Why Fed rate hikes may not hurt stocks—this time

Trader on the floor of the New York Stock Exchange.
Adam Jeffery | CNBC
Trader on the floor of the New York Stock Exchange.

Despite the hand wringing about higher rates, stocks could actually rise when the Federal Reserve embarks on liftoff from its zero- rate policy, especially if it keeps the increases gradual.

The conventional thinking holds that stocks may not have an immediate reaction, but the market could pull back after the first few hikes. However, a study by Ned Davis Research found that a slower pace of hiking could change that outlook for equities and the market could continue to rise, if the Fed hikes at the slow pace it promises.

The average gain for the S&P 500 one year later was 10.8 percent during slow cycles, compared with a decline of 2.7 percent in fast hiking cycles, according to the study.

A slow pace of Fed hikes should mean slower increases in Treasury yields, which theoretically would be more easily digested by the stock market. A fast move higher, on the other hand, could result in asset reallocations away from stocks, as higher yielding instruments look more attractive.

"The fact that interest rates are starting at a low level should be taken into account," said Ed Clissold, Ned Davis U.S. market strategist. "Even after a few rate hikes, any relative valuation measure would still favor stocks over bonds."

Low yields on U.S. Treasurys already encourage allocation toward equities, especially as those yields are among the highest globally for developed market government debt.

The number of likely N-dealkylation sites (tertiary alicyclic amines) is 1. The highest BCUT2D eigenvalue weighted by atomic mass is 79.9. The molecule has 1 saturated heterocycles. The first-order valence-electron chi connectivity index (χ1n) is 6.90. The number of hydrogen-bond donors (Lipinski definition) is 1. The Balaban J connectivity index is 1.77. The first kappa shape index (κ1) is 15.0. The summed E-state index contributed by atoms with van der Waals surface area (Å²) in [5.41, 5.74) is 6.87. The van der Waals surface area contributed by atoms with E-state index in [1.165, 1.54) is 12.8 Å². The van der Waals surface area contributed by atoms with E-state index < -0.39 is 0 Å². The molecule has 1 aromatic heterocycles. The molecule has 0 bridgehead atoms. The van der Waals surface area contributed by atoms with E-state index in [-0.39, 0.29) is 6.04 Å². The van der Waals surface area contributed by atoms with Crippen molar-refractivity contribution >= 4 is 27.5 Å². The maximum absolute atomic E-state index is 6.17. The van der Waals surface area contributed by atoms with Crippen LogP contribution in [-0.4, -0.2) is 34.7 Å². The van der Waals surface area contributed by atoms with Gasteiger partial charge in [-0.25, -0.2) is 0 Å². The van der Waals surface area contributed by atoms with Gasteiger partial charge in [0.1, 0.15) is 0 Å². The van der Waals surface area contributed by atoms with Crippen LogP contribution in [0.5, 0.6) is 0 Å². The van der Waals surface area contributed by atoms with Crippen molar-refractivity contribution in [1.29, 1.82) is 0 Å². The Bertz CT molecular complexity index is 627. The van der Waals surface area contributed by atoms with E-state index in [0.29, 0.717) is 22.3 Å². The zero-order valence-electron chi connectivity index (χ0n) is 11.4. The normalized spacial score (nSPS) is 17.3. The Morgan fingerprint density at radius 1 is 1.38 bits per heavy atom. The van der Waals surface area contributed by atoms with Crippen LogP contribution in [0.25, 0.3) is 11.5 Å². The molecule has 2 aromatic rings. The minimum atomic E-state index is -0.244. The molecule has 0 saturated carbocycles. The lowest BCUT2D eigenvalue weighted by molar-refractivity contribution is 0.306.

Easing into higher interest rates also indicates there's less froth in the economy.

"It would stand to reason that if the Fed is going to slow, they are not anxious to slow the economy in order to fight escalating inflation, rather just tap the brakes a bit, which would still allow the economy to grow at a reasonable pace and therefore enable stocks to do relatively better than if the Fed was pushing hard on the economic brakes," said Brad Sorensen, director of market and sector research at the Schwab Center for Financial Research.

Schwab's midyear report highlighted the Ned Davis study on stock performance during central bank tightening.

In addition, John Lonski, chief economist at Moody's, said a gradual pace of tightening diminishes concerns that interest rates will suddenly shoot up and affect companies' ability to generate profits, whether through increased borrowing costs or decreased consumer spending.

Traders increasingly expect a rate hike as early as September. Whether that's a single, 25-basis-point increase or the start of a longer trend, the pace will likely differ from the last tightening cycle, which saw consecutive rate hikes for a total of a 425-basis-point increase between 2004 and 2006.

A "fast" cycle describe a series of hikes in successive central bank meetings, the Ned Davis study said. That quick pace is true for seven of the eight tightening cycles since 1967.

Fed talk points to a slow cycle this time. As Fed Chair Janet Yellen emphasizes, investors should focus on the pace and not the timing of rate hikes. Those remarks helped stocks rally slightly, as did lower median rate targets for 2016 and 2017 in the policymakers' "dot plot."

"The speed of interest rates increases matters," Clissold said. "During slower tightening cycles, investors have a chance to adjust to a rising interest rate environment. During faster cycles, investors may be behind the curve constantly."

But even after a six-year bull market, some strategists say the long-term outlook for the stock market remains bullish regardless of when or how quickly the Fed raises rates.

Read MoreCiti economist: Fed is too chicken to hike rates

"If you're a long-term investor you should look through (the rate hike)," said Robert Pavlik, chief market strategist at Boston Private Wealth. "That's how I'm advising people and handling my clients' money."